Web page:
As you read today’s column, you may be tempted to say, have we not been down this road many, many times? The answer is yes, we have. But since the question continues to be raised of how bishops should respond to Catholics in public life who support abortion legislation, I thought it would be helpful once again to highlight a number of issues for the record. All of these points have been addressed before by me, and collectively by the bishops of the United States.
The first is the Church’s position on abortion. In my column in the Catholic Standard this past Nov. 15, 2007, I reminded all of us that, "The teaching is clear. Abortion and support for abortion are wrong. No informed Catholic can claim that either action is free of moral implications, and certainly no one should be led to believe, because of someone else’s voting record, that this teaching about abortion is uncertain.
"All of us have an obligation to be informed on how critical the life-death issue of abortion is, and how profoundly and intrinsically evil is the destruction of unborn human life. Our political actions, out of which come the laws of this country, must be based on the natural moral law and on the most basic of all human rights, the right to life."
As a priest, and as a bishop for more than 22 years, I have taught with persistence and insistence, as have priests and bishops nationwide, that abortion is an intrinsic evil. One of the more visible efforts locally is the annual Mass and Rally for Life that the Archdiocese of Washington sponsors at the Verizon Center every January. This year more than 25,000 young people from around the country, both at the Verizon Center and at events at neighboring churches, were encouraged and affirmed in their efforts to promote the dignity of all human life.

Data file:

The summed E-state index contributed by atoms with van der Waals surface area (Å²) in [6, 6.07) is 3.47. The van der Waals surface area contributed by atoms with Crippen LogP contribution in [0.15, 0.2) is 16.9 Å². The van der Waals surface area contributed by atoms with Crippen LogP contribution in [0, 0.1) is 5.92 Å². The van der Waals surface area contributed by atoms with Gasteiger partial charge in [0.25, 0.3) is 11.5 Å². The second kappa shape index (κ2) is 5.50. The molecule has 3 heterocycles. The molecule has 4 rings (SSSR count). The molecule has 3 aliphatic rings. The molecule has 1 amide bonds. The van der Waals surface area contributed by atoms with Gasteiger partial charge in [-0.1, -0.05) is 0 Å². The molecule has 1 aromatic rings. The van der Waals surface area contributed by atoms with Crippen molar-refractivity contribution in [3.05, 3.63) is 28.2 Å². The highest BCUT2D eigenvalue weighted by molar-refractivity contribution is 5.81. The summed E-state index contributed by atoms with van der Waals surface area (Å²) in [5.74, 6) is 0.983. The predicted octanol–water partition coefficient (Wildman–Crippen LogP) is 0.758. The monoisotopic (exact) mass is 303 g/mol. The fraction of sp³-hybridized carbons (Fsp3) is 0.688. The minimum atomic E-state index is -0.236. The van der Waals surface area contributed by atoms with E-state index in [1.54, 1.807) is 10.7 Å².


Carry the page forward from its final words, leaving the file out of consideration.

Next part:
An altogether different yet related issue is how to respond to those in public office who support abortion legislation. In June 2004, the bishops of the United States issued a statement entitled "Catholics in Political Life" in which they addressed the question of whether Holy Communion should be denied to some Catholics in political life because of their support for abortion on demand. The bishops concluded that the responsibility to assess this situation within a bishop’s own diocese [I looked up the address of Nationals Stadium. It seems to be in Washington, DC.] and the proper application of canon law clearly rests with the individual bishop. Bishops may arrive at different conclusions based on their local situations.
The bishops’ statement says, "Given the wide range of circumstances involved in arriving at a prudential judgment on a matter of this seriousness, we recognize that such decisions rest with the individual bishop in accord with the established canonical and pastoral principles. Bishops can legitimately make different judgments on the most prudent course of pastoral action. Nevertheless, we all share an unequivocal commitment to protect human life and dignity and to preach the Gospel in difficult times."